All about the Axe

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Thanks YC, that's a great doc. The forest industry, with it's people, tools, stories, and culture, has been a part of the fabric of USA/CAN history right up to the present. I studied forest ecology and forestry practises a long time ago, and so have an inkling of the testy relationship of commercial vs environmental arguments at play. There's a little tree hugger in me, but once upon a time I also worked in the bush. The job in the Eastern Townships of Quebec didn't last beyond one summer, but it was tough, invigorating, and wonderful. I helped to skid pulp wood and logs out of the bush. I drank from streams and clambered over hemlock, pine, and maple. This storied industry has it's good guys and it's bad. I worked for a real "character". No matter how much I begged, my boss wouldn't employ me to cut timber, only to haul. Once I applied to work a team of horses to haul logs out of a section. I guess I should have known how to harness and handle them first, oh well. It was a dream job for me, living in a tumble down farmhouse in a quiet Quebec valley. I do despair at the clear cuts of Northern Ontario, but I also remember another side of the story. Thanks for this video Yellowcanoe.
 
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Thanks Dave! What a great video, I kept wanting him to slow down and explain what he's doing step by step. Blacksmithing and Glassblowing are two crafts that that I could watch for hours.

Thanks for the treat!

Rob
 
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It was a treat, wasn't it! I wonder if all good axes are made that way? It was interesting when he inserted a different metal piece into the head for the blade. I assume it was a harder metal than the rest of the head AND that he only quenched that piece instead of the whole head at the end of the process.
Here is this guy's website. Made in Latvia and very pricey!
http://www.neemantools.com/en/about-us/who-where-and-why
Dave
 
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Thanks Dave, that’s a great video. I’ve watched a blacksmith in action before, but it looked like necromancy to me, something entirely mysterious and historical. It still looks amazing to watch. Until Mr. Moldie started sharing his blade and leather talents with us, I thought I was happy with my cheap old axe and woolen sock cover. Those days are gone! I’m still dithering over which nice axe, which nice knife I should buy. Those blades made by Neeman are truly beautiful. I’m starting to convince myself that owning some well -crafted tools, might be rather nice hand me downs for my generations to come? I wonder whom I’ll leave the cheap old axe and sock to?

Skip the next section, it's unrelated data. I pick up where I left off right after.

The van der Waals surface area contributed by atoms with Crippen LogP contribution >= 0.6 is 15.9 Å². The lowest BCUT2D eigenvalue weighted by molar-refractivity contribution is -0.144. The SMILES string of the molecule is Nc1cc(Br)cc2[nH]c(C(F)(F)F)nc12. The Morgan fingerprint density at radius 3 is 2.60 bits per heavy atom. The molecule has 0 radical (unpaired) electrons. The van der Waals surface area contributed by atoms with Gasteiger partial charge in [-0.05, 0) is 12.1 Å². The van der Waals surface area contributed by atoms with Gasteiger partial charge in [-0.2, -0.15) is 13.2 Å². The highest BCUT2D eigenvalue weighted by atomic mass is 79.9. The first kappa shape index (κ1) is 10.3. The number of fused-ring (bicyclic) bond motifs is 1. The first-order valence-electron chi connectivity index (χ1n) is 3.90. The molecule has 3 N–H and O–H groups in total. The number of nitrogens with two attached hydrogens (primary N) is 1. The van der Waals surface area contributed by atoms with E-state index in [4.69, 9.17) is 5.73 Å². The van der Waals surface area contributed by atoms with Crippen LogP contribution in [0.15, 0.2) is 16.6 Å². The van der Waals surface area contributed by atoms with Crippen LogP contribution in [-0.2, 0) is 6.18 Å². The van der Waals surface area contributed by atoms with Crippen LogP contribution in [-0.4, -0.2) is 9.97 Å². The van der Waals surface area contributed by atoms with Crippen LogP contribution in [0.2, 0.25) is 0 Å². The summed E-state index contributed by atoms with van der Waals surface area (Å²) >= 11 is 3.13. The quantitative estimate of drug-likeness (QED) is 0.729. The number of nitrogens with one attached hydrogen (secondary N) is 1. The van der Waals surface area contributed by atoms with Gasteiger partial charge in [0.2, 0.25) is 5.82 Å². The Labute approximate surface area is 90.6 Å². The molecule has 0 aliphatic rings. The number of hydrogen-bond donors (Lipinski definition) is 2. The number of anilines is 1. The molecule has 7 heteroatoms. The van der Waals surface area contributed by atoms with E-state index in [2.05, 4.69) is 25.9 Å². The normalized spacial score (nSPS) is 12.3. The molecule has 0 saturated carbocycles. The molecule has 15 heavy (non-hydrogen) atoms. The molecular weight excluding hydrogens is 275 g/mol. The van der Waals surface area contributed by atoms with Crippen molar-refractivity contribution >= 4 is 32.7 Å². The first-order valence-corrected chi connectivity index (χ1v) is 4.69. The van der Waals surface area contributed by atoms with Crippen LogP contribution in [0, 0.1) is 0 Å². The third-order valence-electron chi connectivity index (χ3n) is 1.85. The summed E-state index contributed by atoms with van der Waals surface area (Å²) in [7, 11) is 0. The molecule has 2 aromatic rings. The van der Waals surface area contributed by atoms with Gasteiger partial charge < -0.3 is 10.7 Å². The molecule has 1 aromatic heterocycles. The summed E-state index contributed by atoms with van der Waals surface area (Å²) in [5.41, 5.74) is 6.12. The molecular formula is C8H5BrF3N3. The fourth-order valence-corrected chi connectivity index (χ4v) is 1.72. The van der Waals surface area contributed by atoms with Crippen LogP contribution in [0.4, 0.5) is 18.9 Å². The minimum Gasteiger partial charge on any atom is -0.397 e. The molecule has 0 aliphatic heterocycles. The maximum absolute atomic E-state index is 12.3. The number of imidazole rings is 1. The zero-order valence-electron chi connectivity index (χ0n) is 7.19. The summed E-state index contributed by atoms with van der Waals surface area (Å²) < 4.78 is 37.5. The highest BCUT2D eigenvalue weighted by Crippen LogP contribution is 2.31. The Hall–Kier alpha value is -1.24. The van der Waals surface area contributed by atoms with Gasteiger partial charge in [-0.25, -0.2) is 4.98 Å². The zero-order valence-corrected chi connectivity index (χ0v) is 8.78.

Thanks again Dave, and Oldie.
BTW, what do you think about this guy?
http://www.youtube.com/watch?v=GfY8HY50dGU
 
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Well Brad, Some points to think about: You saw that thread I did when I put a long handles on the Husquvarna Carpenters axe and the Muller camping hatchet. I did look at the Wetterlings Carpenter axe as well. The Husquvarna cost $64, the Wetterlings is $130 and the Muller was $50.
The steel in the Husquvarna and the Muller is fine as is the steel in that little Wetterlings Foresters Axe. I expect if I had spent the extra money on the Wetterlings Carpenter axe it would be fine as well. But for darn sure NOT twice as fine.
Now not to take anything away from those Neeman axes, but for the life of me, I can't imagine anything different enough about them to command a price of $300-400. But that's just me, maybe someone with money would see it differently.
And after all the chips have settled, the Muller axe is my favorite of the bunch, and it cost the least!
If I were you, I'd get a good solid axe head and put a handle on it, and in the process learn some important skills, build a leather sheath and learn some more. Go some where you can really give it and yourself a work out. Learn. Frankly, I'd be scared to use an axe that cost three hundred bucks! But I sure did enjoy that film!

Now, about that guy on U-tube.
I think he's just a little bit of a dude. Three waterstones in the woods? I can't see it. Check out the DMT diamond machine technology on Amazon. They have a neat little fold up sharpener, fine and on the other side extra fine. I got one and it really works. There was some blab about not needing to sharpen an axe very often if it was sharpened his way. Mors Kochanski in his book Bush Craft encourages you to sharpen the axe frequently. Safer axe and less work.
Brad don't listen to the siren's call, put wax in your ears and tie yourself to the mast! Scout out some lost and forlorn knife and axe and repair them, sharpen them: they will love you and be faithful for ever!

Best Wishes,

Rob
 
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I’m dog paddling in my Scottish Grandma’s gene pool, so spending $300 or more for an axe I’m likely to kiss the ground with occasionally, is way too dear for me. No worries there.
I agree that Mr. Mears is “a bit of a lad”, but enjoyable nevertheless. You should see him putting a final edge on his knife by finishing it on someone’s car window! Seriously?
http://www.youtube.com/watch?v=Lm53mCOQTR8
Your advice is much appreciated. I’ll still window shop for stuff, but my Grandma’s voice is always in my ear “Och noo dearie!”
Thanks OM.
 
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Brad,
HA! I can empathize with that. My mother was Scottish; my wife is Jewish. I have trouble buying stuff, especially if she is present.